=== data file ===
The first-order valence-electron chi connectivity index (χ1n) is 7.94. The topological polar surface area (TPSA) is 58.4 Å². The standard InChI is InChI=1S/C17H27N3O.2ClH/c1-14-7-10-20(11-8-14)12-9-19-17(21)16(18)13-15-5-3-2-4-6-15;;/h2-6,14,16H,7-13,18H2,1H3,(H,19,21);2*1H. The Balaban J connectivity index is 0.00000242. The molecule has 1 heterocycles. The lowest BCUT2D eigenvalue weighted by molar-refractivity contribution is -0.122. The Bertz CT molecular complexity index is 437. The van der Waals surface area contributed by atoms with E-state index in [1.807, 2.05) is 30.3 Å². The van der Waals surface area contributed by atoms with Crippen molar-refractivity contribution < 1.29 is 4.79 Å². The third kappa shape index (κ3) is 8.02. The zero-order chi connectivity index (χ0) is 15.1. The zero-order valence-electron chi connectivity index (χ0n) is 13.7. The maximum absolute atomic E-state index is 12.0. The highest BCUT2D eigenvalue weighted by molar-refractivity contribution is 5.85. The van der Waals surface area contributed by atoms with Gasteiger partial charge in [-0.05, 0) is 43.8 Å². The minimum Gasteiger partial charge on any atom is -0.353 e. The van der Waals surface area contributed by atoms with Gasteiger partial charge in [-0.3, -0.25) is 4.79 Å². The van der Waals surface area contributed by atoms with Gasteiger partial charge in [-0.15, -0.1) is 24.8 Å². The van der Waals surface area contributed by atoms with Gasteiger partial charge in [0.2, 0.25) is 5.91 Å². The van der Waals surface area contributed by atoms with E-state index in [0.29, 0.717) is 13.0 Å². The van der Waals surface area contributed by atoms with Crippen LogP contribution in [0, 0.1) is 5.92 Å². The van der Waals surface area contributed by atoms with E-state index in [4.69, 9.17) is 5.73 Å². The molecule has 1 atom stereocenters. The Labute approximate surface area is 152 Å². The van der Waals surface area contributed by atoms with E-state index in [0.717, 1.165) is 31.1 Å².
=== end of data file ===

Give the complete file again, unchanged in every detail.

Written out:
The first-order valence-electron chi connectivity index (χ1n) is 7.94. The topological polar surface area (TPSA) is 58.4 Å². The standard InChI is InChI=1S/C17H27N3O.2ClH/c1-14-7-10-20(11-8-14)12-9-19-17(21)16(18)13-15-5-3-2-4-6-15;;/h2-6,14,16H,7-13,18H2,1H3,(H,19,21);2*1H. The Balaban J connectivity index is 0.00000242. The molecule has 1 heterocycles. The lowest BCUT2D eigenvalue weighted by molar-refractivity contribution is -0.122. The Bertz CT molecular complexity index is 437. The van der Waals surface area contributed by atoms with E-state index in [1.807, 2.05) is 30.3 Å². The van der Waals surface area contributed by atoms with Crippen molar-refractivity contribution < 1.29 is 4.79 Å². The third kappa shape index (κ3) is 8.02. The zero-order chi connectivity index (χ0) is 15.1. The zero-order valence-electron chi connectivity index (χ0n) is 13.7. The maximum absolute atomic E-state index is 12.0. The highest BCUT2D eigenvalue weighted by molar-refractivity contribution is 5.85. The van der Waals surface area contributed by atoms with Gasteiger partial charge in [-0.05, 0) is 43.8 Å². The minimum Gasteiger partial charge on any atom is -0.353 e. The van der Waals surface area contributed by atoms with Gasteiger partial charge in [-0.3, -0.25) is 4.79 Å². The van der Waals surface area contributed by atoms with Gasteiger partial charge in [-0.15, -0.1) is 24.8 Å². The van der Waals surface area contributed by atoms with Gasteiger partial charge in [0.2, 0.25) is 5.91 Å². The van der Waals surface area contributed by atoms with E-state index in [0.29, 0.717) is 13.0 Å². The van der Waals surface area contributed by atoms with Crippen LogP contribution in [0, 0.1) is 5.92 Å². The van der Waals surface area contributed by atoms with E-state index in [4.69, 9.17) is 5.73 Å². The molecule has 1 atom stereocenters. The Labute approximate surface area is 152 Å². The van der Waals surface area contributed by atoms with E-state index in [0.717, 1.165) is 31.1 Å².